The sights and sounds of Kansas fairs have been a welcome escape during the hot summer months since the time of Kansas Territory in 1854.
County fairs conjure images of cattle, crops, carnivals, and crowds. The latest farming methods, new and improved breeds of livestock, and promotion of local trades and manufacturers headlined the events that were often sponsored by county agricultural and mechanical societies. Fairs often boasted the biggest, newest, and best products arranged in garish agricultural displays. Since the days of the Kansas territorial period in 1854 fairs have celebrated the bounty of the season.
A 40-foot monument was erected for General Ulysses S. Grant at the Peabody State Fair in 1885. The Marion County community grabbed the title for one year when Topeka canceled its fair. The obelisk was built of 40 bushels of yellow and red corn ears with pictures of the general on the sides and columns topped with pumpkins. Two train carloads of tables and utensils were brought in to feed the masses.
Horse racing became an important aspect of Kansas fairs. The first Anderson County Fair featured races for trotter and pacers and was held October 23, 1872, on a farm west of Garnett. Admission was 25 cents, but children under ten were admitted free.
The Bourbon County Fair planned a short race when it opened in 1865. But grasshoppers were "so thick on the track that they could have no races." Residents reported that the insects were from one to three inches deep on the track.
Nineteenth-century fairs in Kansas also helped create a sense of community in the newly settled land. By the 1870s most counties sponsored an annual fair. Since county seats were usually centrally located for business, government, and transportation reasons, they were ideal sites for county fairs.
Community contests brought citizens together in friendly competition. One of the most popular was cornhusking. The judges would choose the best field in the area. Contestants would line up on one side of their wagons. The sound of a gun started the wagons' slow progression down the row as the picker jerked corn from the stalk and tossed it into the wagon. Judges made sure that each stalk was picked clean of corn as they crowned the winner at the finish line.
Making a Favorable Impression
Fair posters lured attendance with such phrases as "Larger, better and more inviting than ever before"; "Patronize the County Fair, Exhibits Invited in All Classes"; "A Grand Opportunity for a Re-union of the Farmers, Stock Growers, Horticulturists"; or "Exhibits of Everything Worth Seeing in Ness County, Kansas." The Junction City Union in 1879 encouraged pride with an editorial statement, "As there will be many strangers here during the fair week we must sport our best clothes before them and do everything possible to make a favorable impression."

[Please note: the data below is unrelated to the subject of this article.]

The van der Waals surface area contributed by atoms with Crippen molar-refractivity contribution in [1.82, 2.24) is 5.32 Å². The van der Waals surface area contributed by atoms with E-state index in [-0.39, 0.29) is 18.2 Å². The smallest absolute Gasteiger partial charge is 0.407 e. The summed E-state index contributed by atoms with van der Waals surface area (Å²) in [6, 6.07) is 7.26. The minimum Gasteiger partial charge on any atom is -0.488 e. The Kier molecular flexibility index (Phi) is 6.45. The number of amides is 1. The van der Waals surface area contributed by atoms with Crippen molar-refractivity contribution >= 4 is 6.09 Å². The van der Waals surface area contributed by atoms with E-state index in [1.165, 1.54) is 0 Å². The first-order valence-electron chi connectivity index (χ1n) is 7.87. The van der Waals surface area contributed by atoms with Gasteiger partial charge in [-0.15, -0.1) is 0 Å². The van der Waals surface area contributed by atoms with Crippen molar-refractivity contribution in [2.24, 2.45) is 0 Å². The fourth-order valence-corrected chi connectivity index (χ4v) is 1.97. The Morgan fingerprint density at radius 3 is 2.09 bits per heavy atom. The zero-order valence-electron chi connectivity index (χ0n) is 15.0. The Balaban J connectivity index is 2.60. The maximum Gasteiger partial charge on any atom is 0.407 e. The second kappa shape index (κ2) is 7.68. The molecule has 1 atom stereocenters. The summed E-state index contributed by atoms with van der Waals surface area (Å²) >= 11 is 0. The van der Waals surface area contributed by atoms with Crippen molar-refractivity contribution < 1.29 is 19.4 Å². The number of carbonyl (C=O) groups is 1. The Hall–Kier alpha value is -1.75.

Merchants supported the fair with displays on the grounds and by closing one afternoon or day to allow employees to attend. Since 19th century fairs were held in September and October, schools also closed one day during the festivities. Railroads offered excursion rates to fairgoers and freight reductions to exhibitors for transporting produce and livestock to the fair. Local civic groups operated refreshment stands and occasionally prepared exhibits. Townships and granges sometimes prepared agricultural exhibits. The sewing society of a local church would enter its handiwork in the ladies department. Attendance figures often totaled several thousand a day indicating that fairs were an important part of local life.
Not only did fairs create a sense of community, they also reflected the uncertainties of settling the Plains. When times were hard, fairs were either canceled or hampered by poor exhibits. When times were good, exhibits were extensive, and local residents publicized the successful harvest. During the fair, if the growing season were productive, newspaper accounts extolled the abundance of crops raised in the county and promoted successful farming as an important aspect of county and state economies.
Fairs consciously promoted Kansas as a prosperous place to live. Fair posters often proclaimed that visitors would see "a grand agricultural display." Other efforts were more specific. Constructed entirely of locally grown corn, the arch at the entrance of the 1886 Finney County Fair refuted critics' claims that "Corn Won't Grow in Southwest Kansas."
Kansas fairs became so legendary that President Rutherford B. Hayes agreed to visit the Woodson County Fair in 1879. When Hayes accepted an invitation to visit Neosho Falls, the event drew national media attention. Leslie's Weekly published an account of the famous visitor with an illustrated article about the fair and its agricultural exhibits.
Not all fairs were successful. The secretary of the Pawnee County Fair Board described the difficulties of holding a fair in 1879 in spite of a well publicized visit by President Hayes:
"Times too hard to make our Fair a success. Would have been an entire failure, if it had not been for the kindness of our Governor St. John. Through him we owe our success in his bringing the President of the United States out to our little Fair. We had a good display of vegetables but brought in but few."
Entry: Fair Posters
Author: Kansas Historical Society
Author information: The Kansas Historical Society is a state agency charged with actively safeguarding and sharing the state's history.
Date Created: November 1996
Date Modified: December 2014
The author of this article is solely responsible for its content.